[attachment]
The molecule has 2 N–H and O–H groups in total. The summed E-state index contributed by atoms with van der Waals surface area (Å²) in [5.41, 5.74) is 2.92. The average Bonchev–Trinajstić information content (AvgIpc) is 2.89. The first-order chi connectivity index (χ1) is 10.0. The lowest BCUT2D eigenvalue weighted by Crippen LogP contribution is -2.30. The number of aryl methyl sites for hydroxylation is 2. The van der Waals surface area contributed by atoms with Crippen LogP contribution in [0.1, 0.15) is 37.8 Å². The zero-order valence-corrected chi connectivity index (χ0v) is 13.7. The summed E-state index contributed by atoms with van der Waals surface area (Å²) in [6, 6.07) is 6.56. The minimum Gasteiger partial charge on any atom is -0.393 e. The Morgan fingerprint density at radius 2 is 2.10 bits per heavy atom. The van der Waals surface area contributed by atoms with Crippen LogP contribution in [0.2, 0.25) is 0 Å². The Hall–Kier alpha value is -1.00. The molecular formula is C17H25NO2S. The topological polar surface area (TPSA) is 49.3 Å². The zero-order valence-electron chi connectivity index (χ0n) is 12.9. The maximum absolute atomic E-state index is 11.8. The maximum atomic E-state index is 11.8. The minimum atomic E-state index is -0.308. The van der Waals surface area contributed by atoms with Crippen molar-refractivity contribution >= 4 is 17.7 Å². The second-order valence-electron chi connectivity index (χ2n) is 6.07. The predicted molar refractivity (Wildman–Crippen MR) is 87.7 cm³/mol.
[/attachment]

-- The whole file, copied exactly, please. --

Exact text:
The molecule has 2 N–H and O–H groups in total. The summed E-state index contributed by atoms with van der Waals surface area (Å²) in [5.41, 5.74) is 2.92. The average Bonchev–Trinajstić information content (AvgIpc) is 2.89. The first-order chi connectivity index (χ1) is 10.0. The lowest BCUT2D eigenvalue weighted by Crippen LogP contribution is -2.30. The number of aryl methyl sites for hydroxylation is 2. The van der Waals surface area contributed by atoms with Crippen LogP contribution in [0.1, 0.15) is 37.8 Å². The zero-order valence-corrected chi connectivity index (χ0v) is 13.7. The summed E-state index contributed by atoms with van der Waals surface area (Å²) in [6, 6.07) is 6.56. The minimum Gasteiger partial charge on any atom is -0.393 e. The Morgan fingerprint density at radius 2 is 2.10 bits per heavy atom. The van der Waals surface area contributed by atoms with Crippen LogP contribution in [0.2, 0.25) is 0 Å². The Hall–Kier alpha value is -1.00. The molecular formula is C17H25NO2S. The topological polar surface area (TPSA) is 49.3 Å². The zero-order valence-electron chi connectivity index (χ0n) is 12.9. The maximum absolute atomic E-state index is 11.8. The maximum atomic E-state index is 11.8. The minimum atomic E-state index is -0.308. The van der Waals surface area contributed by atoms with Crippen molar-refractivity contribution >= 4 is 17.7 Å². The second-order valence-electron chi connectivity index (χ2n) is 6.07. The predicted molar refractivity (Wildman–Crippen MR) is 87.7 cm³/mol.